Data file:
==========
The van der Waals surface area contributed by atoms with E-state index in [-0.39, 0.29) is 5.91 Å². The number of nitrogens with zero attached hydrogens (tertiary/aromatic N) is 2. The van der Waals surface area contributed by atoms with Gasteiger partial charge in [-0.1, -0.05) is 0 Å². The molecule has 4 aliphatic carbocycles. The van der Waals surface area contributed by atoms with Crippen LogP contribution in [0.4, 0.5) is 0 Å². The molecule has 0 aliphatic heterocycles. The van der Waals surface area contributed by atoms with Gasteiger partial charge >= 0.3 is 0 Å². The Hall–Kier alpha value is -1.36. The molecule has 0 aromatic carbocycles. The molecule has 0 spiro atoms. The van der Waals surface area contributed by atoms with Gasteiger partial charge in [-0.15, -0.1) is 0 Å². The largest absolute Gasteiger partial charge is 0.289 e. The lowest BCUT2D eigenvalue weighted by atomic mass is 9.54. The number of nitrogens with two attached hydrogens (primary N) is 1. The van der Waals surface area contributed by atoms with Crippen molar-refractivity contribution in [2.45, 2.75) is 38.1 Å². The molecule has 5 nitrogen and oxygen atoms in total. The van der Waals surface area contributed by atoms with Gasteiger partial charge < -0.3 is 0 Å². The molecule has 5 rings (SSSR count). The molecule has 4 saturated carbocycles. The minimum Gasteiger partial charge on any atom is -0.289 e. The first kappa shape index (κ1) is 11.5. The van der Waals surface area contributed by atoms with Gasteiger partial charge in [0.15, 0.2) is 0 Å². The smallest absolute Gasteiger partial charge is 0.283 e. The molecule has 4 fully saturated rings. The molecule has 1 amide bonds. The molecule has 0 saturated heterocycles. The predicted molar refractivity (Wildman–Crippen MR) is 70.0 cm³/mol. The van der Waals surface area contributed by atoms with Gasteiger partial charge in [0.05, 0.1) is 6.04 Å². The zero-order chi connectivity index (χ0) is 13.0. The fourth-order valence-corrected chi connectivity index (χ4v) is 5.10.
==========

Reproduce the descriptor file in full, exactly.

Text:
The van der Waals surface area contributed by atoms with E-state index in [-0.39, 0.29) is 5.91 Å². The number of nitrogens with zero attached hydrogens (tertiary/aromatic N) is 2. The van der Waals surface area contributed by atoms with Gasteiger partial charge in [-0.1, -0.05) is 0 Å². The molecule has 4 aliphatic carbocycles. The van der Waals surface area contributed by atoms with Crippen LogP contribution in [0.4, 0.5) is 0 Å². The molecule has 0 aliphatic heterocycles. The van der Waals surface area contributed by atoms with Gasteiger partial charge >= 0.3 is 0 Å². The Hall–Kier alpha value is -1.36. The molecule has 0 aromatic carbocycles. The molecule has 0 spiro atoms. The van der Waals surface area contributed by atoms with Gasteiger partial charge in [-0.15, -0.1) is 0 Å². The largest absolute Gasteiger partial charge is 0.289 e. The lowest BCUT2D eigenvalue weighted by atomic mass is 9.54. The number of nitrogens with two attached hydrogens (primary N) is 1. The van der Waals surface area contributed by atoms with Crippen molar-refractivity contribution in [2.45, 2.75) is 38.1 Å². The molecule has 5 nitrogen and oxygen atoms in total. The van der Waals surface area contributed by atoms with Gasteiger partial charge < -0.3 is 0 Å². The molecule has 5 rings (SSSR count). The molecule has 4 saturated carbocycles. The minimum Gasteiger partial charge on any atom is -0.289 e. The first kappa shape index (κ1) is 11.5. The van der Waals surface area contributed by atoms with Gasteiger partial charge in [0.15, 0.2) is 0 Å². The smallest absolute Gasteiger partial charge is 0.283 e. The molecule has 4 fully saturated rings. The molecule has 1 amide bonds. The molecule has 0 saturated heterocycles. The predicted molar refractivity (Wildman–Crippen MR) is 70.0 cm³/mol. The van der Waals surface area contributed by atoms with Gasteiger partial charge in [0.05, 0.1) is 6.04 Å². The zero-order chi connectivity index (χ0) is 13.0. The fourth-order valence-corrected chi connectivity index (χ4v) is 5.10.